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NASA Ends Lunar Ice Mapping Mission Due to Propulsion System Issues

Lunar Flashlight mission

NASA Ends Lunar Ice Mapping Mission Due to Propulsion System Issues

Propulsion system problems have forced NASA’s Jet Propulsion Laboratory to end its Lunar Flashlight mission. The Lunar Flashlight cubesat was launched as a rideshare payload on board a SpaceX Falcon 9 rocket in December 2022 to map ice in permanently shadowed regions near the moon’s south pole.

The satellite, however, failed to reach the moon’s polar orbit because its propulsion system did not produce enough thrust. Engineers suspect that debris clogged propellant lines, preventing the thrusters from receiving sufficient fuel, SpaceNews reported.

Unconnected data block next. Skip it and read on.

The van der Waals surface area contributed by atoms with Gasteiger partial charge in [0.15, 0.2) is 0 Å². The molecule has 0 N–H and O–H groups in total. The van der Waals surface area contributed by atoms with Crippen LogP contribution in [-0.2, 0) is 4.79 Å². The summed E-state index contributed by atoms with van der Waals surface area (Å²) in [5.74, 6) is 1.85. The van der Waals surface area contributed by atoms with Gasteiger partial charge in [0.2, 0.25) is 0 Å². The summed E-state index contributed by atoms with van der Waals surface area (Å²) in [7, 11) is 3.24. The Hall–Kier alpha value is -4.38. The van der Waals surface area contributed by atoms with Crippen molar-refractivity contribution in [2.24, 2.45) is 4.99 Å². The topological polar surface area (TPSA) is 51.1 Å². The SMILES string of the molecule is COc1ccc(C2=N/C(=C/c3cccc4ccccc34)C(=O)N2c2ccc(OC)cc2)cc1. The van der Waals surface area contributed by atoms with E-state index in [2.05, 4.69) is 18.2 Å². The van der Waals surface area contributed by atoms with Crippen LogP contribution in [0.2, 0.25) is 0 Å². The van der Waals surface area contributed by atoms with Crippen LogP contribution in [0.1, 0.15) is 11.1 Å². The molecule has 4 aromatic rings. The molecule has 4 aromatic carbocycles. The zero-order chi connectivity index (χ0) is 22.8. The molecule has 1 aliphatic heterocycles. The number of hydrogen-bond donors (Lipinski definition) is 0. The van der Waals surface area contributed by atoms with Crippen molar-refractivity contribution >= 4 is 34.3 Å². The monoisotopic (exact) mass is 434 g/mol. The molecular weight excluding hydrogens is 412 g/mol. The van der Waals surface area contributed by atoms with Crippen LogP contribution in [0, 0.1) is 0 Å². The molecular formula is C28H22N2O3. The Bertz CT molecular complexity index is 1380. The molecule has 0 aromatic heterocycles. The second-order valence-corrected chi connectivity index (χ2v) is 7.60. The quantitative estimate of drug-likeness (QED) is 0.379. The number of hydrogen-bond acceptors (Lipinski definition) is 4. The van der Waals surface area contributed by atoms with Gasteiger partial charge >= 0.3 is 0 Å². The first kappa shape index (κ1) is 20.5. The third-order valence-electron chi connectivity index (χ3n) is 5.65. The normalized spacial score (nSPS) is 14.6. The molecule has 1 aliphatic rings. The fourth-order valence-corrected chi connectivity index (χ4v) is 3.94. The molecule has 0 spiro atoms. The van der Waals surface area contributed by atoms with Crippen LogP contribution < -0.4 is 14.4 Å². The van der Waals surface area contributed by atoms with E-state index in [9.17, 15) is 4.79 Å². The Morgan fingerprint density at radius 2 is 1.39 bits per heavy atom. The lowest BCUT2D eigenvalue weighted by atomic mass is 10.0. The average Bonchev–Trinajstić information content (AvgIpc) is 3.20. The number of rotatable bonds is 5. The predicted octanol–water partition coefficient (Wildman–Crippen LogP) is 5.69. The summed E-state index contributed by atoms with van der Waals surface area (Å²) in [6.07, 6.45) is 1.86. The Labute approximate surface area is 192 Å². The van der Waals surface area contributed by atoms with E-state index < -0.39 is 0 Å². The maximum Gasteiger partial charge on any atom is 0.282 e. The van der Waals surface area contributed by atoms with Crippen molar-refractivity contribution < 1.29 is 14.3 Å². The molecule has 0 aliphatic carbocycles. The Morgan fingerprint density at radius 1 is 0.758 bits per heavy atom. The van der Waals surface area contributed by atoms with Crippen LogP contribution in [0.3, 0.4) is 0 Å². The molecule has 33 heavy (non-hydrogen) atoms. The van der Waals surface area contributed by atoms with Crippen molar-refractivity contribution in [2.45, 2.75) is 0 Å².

Lunar Flashlight operators performed several efforts to remove the debris, including by increasing fuel pump pressures above the normal level. The process helped improve thrust but was not enough to keep the cubesat in the planned lunar orbit.

Since the satellite still has functioning systems, it might be tasked to perform another mission. Mission planners are hoping to keep the spacecraft in a distant Earth orbit to perform monthly flybys of the moon. According to JPL, NASA is exploring options to determine how the spacecraft will operate in the future.

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Category: Space

Tags: Jet Propulsion Laboratory Lunar Flashlight NASA space space debris SpaceNews